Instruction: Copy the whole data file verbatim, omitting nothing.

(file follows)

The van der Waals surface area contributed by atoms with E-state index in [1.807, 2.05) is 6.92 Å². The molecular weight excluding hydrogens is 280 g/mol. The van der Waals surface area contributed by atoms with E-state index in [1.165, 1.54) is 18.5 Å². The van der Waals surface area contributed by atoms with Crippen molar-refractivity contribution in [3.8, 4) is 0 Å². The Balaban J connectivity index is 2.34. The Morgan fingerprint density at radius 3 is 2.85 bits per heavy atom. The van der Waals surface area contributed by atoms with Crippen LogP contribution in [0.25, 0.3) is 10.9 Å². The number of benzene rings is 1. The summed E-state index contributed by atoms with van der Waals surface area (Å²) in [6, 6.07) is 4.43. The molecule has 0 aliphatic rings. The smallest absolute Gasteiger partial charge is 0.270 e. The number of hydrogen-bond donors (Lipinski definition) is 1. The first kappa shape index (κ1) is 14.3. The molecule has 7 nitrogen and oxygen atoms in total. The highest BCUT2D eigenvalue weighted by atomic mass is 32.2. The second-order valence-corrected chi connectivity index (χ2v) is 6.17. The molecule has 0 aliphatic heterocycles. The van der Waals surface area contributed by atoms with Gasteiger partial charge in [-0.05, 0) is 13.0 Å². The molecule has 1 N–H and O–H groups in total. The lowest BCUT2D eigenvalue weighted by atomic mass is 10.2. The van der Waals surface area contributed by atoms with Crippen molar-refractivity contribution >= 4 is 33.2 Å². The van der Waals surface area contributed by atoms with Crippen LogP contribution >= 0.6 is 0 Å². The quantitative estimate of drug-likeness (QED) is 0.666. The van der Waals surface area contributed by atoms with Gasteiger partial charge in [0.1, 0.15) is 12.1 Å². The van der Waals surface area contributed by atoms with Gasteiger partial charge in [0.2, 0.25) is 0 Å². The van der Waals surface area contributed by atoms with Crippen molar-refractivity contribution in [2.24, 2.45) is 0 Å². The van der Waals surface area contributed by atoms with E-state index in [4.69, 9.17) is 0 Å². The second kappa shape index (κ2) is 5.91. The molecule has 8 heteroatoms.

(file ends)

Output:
The van der Waals surface area contributed by atoms with E-state index in [1.807, 2.05) is 6.92 Å². The molecular weight excluding hydrogens is 280 g/mol. The van der Waals surface area contributed by atoms with E-state index in [1.165, 1.54) is 18.5 Å². The van der Waals surface area contributed by atoms with Crippen molar-refractivity contribution in [3.8, 4) is 0 Å². The Balaban J connectivity index is 2.34. The Morgan fingerprint density at radius 3 is 2.85 bits per heavy atom. The van der Waals surface area contributed by atoms with Crippen LogP contribution in [0.25, 0.3) is 10.9 Å². The number of benzene rings is 1. The summed E-state index contributed by atoms with van der Waals surface area (Å²) in [6, 6.07) is 4.43. The molecule has 0 aliphatic rings. The smallest absolute Gasteiger partial charge is 0.270 e. The number of hydrogen-bond donors (Lipinski definition) is 1. The first kappa shape index (κ1) is 14.3. The molecule has 7 nitrogen and oxygen atoms in total. The highest BCUT2D eigenvalue weighted by atomic mass is 32.2. The second-order valence-corrected chi connectivity index (χ2v) is 6.17. The molecule has 0 aliphatic heterocycles. The van der Waals surface area contributed by atoms with Gasteiger partial charge in [-0.05, 0) is 13.0 Å². The molecule has 1 N–H and O–H groups in total. The lowest BCUT2D eigenvalue weighted by atomic mass is 10.2. The van der Waals surface area contributed by atoms with Crippen molar-refractivity contribution >= 4 is 33.2 Å². The van der Waals surface area contributed by atoms with Crippen LogP contribution >= 0.6 is 0 Å². The quantitative estimate of drug-likeness (QED) is 0.666. The van der Waals surface area contributed by atoms with Gasteiger partial charge in [0.1, 0.15) is 12.1 Å². The van der Waals surface area contributed by atoms with Gasteiger partial charge in [0.2, 0.25) is 0 Å². The van der Waals surface area contributed by atoms with Crippen molar-refractivity contribution in [2.24, 2.45) is 0 Å². The van der Waals surface area contributed by atoms with E-state index in [4.69, 9.17) is 0 Å². The second kappa shape index (κ2) is 5.91. The molecule has 8 heteroatoms.